Ver doubts that transaction malleability, a long-known issue that in some cases can be exploited to make fraudulent withdrawals, was the sole cause of Mt. Gox's wipeout.
"The problem was clearly caused by poor code or other mismanagement at Mt. Gox," Ver said.
"I think there was a lack of corporate culture," said a source close to the company who observed obliviousness to major problems. "I just really don't know how they managed to stay open as long as they did."
"The environment was completely dysfunctional," said the company source, who worked at Mt. Gox owner Tibanne. "There was no testing or staging of code. Just development and production. It's a financial exchange and they're handling customer money. At least I would expect a workflow that encompasses these things."
Mt. Gox management ignored warnings that the software platform was "a spaghetti code mess" and showed little interest in cracking down on security flaws, the source said, adding that Karpeles grew bored of run-of-the-mill business tasks.
"Mark loved to circumvent the (development) process because he had direct access to all the servers," the source said. "So whenever he wanted to change something he would just change it on the live side, and that was that."
Karpeles could not be reached for comment. In a statement related to Mt. Gox's bankruptcy filing, the company described problems with the bug in the bitcoin system, saying, "We believe that there is a high probability that these bitcoins were stolen as a result of an abuse of this bug and we have asked an expert to look at the possibility of a criminal complaint and undertake proper procedures."
The errors in the Mt. Gox code likely allowed for bitcoins to be slowly siphoned off the exchange over time without anyone noticing, said the source, who added that one possibility is that the site's cold storage, essentially an offline vault used by bitcoin exchanges, either did not exist or was lost.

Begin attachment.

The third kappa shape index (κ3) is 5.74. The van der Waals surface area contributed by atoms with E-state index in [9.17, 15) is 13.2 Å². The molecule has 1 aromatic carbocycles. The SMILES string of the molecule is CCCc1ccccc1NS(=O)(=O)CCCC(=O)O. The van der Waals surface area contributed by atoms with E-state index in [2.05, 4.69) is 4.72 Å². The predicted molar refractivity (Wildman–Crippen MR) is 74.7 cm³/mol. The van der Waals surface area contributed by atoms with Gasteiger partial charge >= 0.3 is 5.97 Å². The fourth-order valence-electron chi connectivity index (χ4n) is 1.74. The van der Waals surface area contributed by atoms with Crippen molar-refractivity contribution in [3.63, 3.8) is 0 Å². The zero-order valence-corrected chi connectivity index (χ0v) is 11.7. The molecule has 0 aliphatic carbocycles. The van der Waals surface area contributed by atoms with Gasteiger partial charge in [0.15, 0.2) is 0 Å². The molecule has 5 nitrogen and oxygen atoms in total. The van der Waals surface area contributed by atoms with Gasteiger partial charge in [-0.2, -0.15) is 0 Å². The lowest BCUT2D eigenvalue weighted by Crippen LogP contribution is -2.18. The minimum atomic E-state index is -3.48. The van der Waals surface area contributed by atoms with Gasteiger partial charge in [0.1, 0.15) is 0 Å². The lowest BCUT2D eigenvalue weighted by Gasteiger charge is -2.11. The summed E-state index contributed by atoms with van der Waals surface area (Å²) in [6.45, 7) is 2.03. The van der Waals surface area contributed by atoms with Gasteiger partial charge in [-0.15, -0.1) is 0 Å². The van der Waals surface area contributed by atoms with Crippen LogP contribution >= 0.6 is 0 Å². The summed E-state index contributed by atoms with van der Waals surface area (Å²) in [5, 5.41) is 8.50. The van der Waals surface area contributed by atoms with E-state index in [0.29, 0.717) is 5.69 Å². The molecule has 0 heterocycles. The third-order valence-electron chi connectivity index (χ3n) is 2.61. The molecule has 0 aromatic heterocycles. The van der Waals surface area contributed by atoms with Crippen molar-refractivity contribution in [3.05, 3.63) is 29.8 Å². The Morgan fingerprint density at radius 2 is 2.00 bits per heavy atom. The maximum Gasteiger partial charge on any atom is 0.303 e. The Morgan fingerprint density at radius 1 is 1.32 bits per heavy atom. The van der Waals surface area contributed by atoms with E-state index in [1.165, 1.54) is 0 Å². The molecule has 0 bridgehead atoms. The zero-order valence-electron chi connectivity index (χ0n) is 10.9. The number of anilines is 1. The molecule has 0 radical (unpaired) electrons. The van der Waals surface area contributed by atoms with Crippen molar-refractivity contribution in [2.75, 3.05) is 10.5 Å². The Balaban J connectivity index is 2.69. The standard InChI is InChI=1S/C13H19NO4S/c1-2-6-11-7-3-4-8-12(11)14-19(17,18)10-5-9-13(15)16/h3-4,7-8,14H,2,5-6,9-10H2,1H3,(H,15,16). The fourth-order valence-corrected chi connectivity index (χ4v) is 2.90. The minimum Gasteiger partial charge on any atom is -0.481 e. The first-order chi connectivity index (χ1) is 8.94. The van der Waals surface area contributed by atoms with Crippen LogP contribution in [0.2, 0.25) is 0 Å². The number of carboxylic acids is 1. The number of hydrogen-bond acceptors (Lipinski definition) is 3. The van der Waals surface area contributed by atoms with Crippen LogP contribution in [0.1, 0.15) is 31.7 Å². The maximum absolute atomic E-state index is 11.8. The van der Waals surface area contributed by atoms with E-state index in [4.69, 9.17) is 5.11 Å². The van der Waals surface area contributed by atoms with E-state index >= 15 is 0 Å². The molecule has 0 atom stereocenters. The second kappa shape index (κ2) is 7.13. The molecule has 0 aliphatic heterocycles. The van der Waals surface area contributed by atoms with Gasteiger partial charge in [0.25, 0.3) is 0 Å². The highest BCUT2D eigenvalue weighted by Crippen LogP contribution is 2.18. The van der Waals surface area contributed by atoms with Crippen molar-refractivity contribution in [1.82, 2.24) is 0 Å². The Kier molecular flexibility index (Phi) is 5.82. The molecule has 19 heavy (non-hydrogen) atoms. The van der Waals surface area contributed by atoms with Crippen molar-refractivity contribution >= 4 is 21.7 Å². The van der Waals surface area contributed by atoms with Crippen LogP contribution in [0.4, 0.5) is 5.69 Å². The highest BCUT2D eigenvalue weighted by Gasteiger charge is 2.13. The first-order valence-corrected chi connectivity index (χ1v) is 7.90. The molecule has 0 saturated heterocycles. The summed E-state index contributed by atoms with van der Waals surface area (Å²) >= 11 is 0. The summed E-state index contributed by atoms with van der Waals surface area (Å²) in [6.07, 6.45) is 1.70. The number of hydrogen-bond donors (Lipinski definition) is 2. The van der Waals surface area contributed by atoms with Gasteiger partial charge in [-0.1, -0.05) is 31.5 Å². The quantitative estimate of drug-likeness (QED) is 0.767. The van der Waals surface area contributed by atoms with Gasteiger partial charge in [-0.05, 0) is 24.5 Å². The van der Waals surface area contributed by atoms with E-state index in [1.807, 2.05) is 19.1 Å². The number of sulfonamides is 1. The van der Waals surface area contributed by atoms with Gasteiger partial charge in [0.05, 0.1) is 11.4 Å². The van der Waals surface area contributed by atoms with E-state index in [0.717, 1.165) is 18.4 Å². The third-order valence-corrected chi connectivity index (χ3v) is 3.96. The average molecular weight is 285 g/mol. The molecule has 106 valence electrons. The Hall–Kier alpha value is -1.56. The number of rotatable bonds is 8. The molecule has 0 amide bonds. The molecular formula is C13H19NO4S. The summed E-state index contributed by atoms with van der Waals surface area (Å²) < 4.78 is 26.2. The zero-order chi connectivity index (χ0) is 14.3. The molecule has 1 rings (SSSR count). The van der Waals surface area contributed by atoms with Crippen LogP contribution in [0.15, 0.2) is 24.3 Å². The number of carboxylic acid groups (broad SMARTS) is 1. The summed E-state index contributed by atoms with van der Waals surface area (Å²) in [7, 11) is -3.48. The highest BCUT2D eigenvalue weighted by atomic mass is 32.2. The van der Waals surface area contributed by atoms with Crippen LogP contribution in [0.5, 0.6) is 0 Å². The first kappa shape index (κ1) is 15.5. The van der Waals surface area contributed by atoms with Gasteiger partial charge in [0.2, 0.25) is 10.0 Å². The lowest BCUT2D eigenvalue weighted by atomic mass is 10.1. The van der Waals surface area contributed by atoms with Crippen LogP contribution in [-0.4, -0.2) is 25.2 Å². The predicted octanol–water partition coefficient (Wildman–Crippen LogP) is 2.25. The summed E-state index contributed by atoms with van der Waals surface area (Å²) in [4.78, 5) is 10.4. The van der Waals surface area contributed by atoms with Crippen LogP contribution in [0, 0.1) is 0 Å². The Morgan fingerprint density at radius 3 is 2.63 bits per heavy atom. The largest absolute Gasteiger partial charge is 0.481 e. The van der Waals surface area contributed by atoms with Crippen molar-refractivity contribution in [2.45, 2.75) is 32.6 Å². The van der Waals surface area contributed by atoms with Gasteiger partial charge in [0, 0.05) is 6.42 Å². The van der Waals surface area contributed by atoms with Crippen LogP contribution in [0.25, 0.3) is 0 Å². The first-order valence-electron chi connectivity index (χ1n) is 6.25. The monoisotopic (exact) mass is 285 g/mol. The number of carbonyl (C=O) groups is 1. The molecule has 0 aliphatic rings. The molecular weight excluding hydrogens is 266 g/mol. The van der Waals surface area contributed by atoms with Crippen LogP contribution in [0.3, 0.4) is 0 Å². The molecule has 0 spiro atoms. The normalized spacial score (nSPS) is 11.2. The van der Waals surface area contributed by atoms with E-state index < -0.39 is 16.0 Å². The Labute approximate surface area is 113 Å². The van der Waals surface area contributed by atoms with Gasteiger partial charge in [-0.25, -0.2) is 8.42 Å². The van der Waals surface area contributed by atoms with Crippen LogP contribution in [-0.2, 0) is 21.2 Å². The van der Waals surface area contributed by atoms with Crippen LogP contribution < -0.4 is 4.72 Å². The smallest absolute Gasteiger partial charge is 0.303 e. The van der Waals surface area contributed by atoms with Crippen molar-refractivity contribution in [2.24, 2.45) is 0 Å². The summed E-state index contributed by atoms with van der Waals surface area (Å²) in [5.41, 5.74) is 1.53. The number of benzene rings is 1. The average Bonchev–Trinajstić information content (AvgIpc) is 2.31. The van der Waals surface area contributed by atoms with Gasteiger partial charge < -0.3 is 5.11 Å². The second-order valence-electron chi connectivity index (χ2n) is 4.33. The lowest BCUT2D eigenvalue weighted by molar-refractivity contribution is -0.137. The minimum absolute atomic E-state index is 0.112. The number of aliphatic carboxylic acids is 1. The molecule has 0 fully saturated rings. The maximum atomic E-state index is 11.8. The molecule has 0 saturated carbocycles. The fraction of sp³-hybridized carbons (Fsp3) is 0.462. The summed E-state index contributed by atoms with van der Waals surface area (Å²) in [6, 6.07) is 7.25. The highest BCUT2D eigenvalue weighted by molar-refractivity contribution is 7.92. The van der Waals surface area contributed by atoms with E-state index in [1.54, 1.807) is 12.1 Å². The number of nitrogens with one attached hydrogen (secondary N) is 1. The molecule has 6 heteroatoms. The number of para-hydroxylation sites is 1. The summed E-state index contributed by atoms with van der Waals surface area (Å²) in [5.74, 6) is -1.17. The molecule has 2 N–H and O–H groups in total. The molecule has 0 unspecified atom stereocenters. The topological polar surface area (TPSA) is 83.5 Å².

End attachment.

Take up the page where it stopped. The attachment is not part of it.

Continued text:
"Accounts were being hacked left and right," the source said. "But victims would contact support, made to wait two weeks and nothing would happen."
Mt. Gox's approach to money was equally questionable. Its account with Mizuho Bank was not segregated between customer funds and operational funds, the source said.
This week, an audio recording surfaced on the Web that purports to be a conversation held in late January between Karpeles and a Mizuho Bank official, who are speaking in Japanese. After airing his concerns about bitcoin, the official repeats the bank's decision that Mt. Gox's account must be closed.
Instead of becoming alarmed, Karpeles seemed more interested in his pet project to open a Bitcoin Cafe beside the company's headquarters, the source said.
But soon the problems would become too large to ignore.
Neither Karpeles nor his deputy, Gonzague Gay-Bouchery, outwardly showed signs of worry just two weeks before Mt. Gox filed for bankruptcy protection, said Bruce Fenton, board member of The Bitcoin Association.
In emails and phone calls, Fenton approached both men around Feb. 14 to discuss a possible investment in Mt. Gox, an effort aimed at sorting out the company's problems. Of top concern was whether Mt. Gox had its bitcoins.
"We asked them flat out if they had [the bitcoins]," Fenton said in a phone interview Tuesday. "Gonzague said they had them."
The talks failed to progress as Mt. Gox's situation deteriorated, Fenton said.
The document titled "Crisis Strategy Draft," leaked on Feb. 25, suggests that the company had lost 744,408 bitcoins and outlined an implausible plan for recovery. Many people, including Fenton, felt the document was fake.
Fenton then emailed Karpeles asking about the company's bitcoin holdings. Karpeles didn't directly answer, instead saying there would be an announcement on Feb. 28, the day of its bankruptcy filing at Tokyo District Court.
"I just thought it [Mt. Gox] was profoundly poorly managed," Fenton said.
As a small protest gathered outside the company offices and Mt. Gox suspended withdrawals, management issues couldn't be ignored anymore. As part of his final act in the Mt. Gox drama, Karpeles was bowing in ritual Japanese apology at the bankruptcy press conference.
"I am deeply sorry for causing trouble," he said.